Now if you ever get to visit Dr. Bob's house, it isn't that big a house. It's just a normal kind of middle class house, and the kitchen isn't very big, and the little kitchen table is still there, and there's still a coffee pot sitting on it. And you got to remember, you know, J. D. was part of that group: every evening there would be a cluster of people sitting or standing there in the kitchen drinking coffee, and just talking about the program. That's the way the program works.

Twelfth Step Calls in Akron

The group quickly had J. D. going on twelfth-step calls with them, as they worked to bring other people in:
"We used to have almost a set story," J. D. recalled. "And we'd finagle around and wonder who was the best guy to talk to a new man. We wanted to hit him with the right guy at the right psychological time, and we had to tell him about the spiritual part of our program.

"Doc would hit first with the medical facts. He described the slip I had as a relapse, just the same as a diabetic going on a candy binge, for instance."
J.D. had had one slip, after about four months, but was able to stay sober from that point on.
"He also emphasized that it was a fatal illness and that the only way a man could recover from it -- or rather, not die from it -- was not to take a drink to start with. That was the basis of the whole thing. In turn, we were pounding it into each other. After this, we got to the spiritual part." (Note 2)
Dr. Bob's House

During this period, J. D. recalled, he saw Dr. Bob every day of the week, either at his office or in his home.
"I was over there four or five times a week in the daytime, and then I'd wind up there at night. I've gone to their home on a morning, opened it up, and gone in," J. D. said. "No one up. I'd just go ahead and start the pot of coffee going. Somebody would holler out, 'Who's down there?' -- thinking maybe it would be a drunk who had stayed overnight. Anne never knew who would be on her davenport when she got up in the morning."
Anne Smith, Dr. Bob's wife, was another one of the great heroines of the program. J. D. said,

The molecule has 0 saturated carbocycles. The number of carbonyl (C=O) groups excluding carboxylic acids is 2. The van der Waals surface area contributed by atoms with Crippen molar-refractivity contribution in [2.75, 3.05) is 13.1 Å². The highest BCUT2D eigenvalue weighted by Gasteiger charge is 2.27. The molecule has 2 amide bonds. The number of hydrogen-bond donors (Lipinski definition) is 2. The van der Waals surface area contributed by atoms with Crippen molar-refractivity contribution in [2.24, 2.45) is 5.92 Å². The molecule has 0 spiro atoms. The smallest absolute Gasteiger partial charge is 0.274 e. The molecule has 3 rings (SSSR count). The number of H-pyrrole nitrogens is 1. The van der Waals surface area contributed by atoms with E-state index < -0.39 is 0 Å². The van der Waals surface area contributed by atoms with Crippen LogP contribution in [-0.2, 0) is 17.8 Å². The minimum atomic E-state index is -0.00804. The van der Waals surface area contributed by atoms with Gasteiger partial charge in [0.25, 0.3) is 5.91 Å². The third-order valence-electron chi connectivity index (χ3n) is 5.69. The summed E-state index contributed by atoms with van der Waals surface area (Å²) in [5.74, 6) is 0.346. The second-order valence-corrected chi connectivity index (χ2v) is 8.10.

"She was a sweet, motherly type of woman you couldn't help but love. She didn't care very much for style. If she wanted to go anywhere, she went whether she had a new dress or she didn't. She'd pick up a hat whether it was five years old or ten years old, put it on, and go. I've heard her say she only had one pair of stockings.

"One thing I'm grateful for," J. D. said. "Dr. Bob and Anne had planned to go to Vermont two days before I came into the group. But Anne woke up in the middle of the night and said she felt they shouldn't go -- that they would be needed here." (Note 3)
This was Anne's sense of guidance: she didn't know why, but she felt they shouldn't go to Vermont, because they were going to be needed for something right there in Akron that was going to be important in God's plans. She had this feeling of special divine guidance leading her on numerous occasions. To give another example, once they were planning on having a picnic, and that very morning, just as they were getting ready to leave, Ann suddenly said, "No, we shouldn't go on that picnic today, we're going to be needed here." That turned out to be the day Arch T___ was sent down from Detroit to get sober there in Akron. Arch was the man who later went back home and started the Detroit A.A. group.

Sticking Together

The early A.A.'s in Akron continued to stick together. This was somewhere around early 1938 by now. J. D. told how
"Ernie's mother used to throw a party every two weeks during this period. She'd make the doughnuts, and though everybody was broke, we all brought something. It was nothing unusual to see 25 or 30 people over there drinking coffee and eating doughnuts.
If you've never had a homemade doughnut, you don't know what you're missing, that's good!